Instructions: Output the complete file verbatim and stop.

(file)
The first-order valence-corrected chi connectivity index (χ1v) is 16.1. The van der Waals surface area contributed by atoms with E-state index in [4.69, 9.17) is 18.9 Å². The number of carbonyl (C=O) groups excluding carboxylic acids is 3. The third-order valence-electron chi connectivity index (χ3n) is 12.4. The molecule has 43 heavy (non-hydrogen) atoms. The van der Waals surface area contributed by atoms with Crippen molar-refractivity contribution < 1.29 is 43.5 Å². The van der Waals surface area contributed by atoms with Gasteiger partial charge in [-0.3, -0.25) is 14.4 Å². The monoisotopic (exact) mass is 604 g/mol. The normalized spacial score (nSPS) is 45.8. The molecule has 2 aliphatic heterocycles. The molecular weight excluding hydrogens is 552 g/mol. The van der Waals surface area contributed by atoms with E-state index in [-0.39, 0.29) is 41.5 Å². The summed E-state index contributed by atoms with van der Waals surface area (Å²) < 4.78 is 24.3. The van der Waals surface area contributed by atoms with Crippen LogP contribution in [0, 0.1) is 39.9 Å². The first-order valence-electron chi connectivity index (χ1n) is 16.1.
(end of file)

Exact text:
The first-order valence-corrected chi connectivity index (χ1v) is 16.1. The van der Waals surface area contributed by atoms with E-state index in [4.69, 9.17) is 18.9 Å². The number of carbonyl (C=O) groups excluding carboxylic acids is 3. The third-order valence-electron chi connectivity index (χ3n) is 12.4. The molecule has 43 heavy (non-hydrogen) atoms. The van der Waals surface area contributed by atoms with Crippen molar-refractivity contribution < 1.29 is 43.5 Å². The van der Waals surface area contributed by atoms with Gasteiger partial charge in [-0.3, -0.25) is 14.4 Å². The monoisotopic (exact) mass is 604 g/mol. The normalized spacial score (nSPS) is 45.8. The molecule has 2 aliphatic heterocycles. The molecular weight excluding hydrogens is 552 g/mol. The van der Waals surface area contributed by atoms with E-state index in [-0.39, 0.29) is 41.5 Å². The summed E-state index contributed by atoms with van der Waals surface area (Å²) < 4.78 is 24.3. The van der Waals surface area contributed by atoms with Crippen LogP contribution in [0, 0.1) is 39.9 Å². The first-order valence-electron chi connectivity index (χ1n) is 16.1.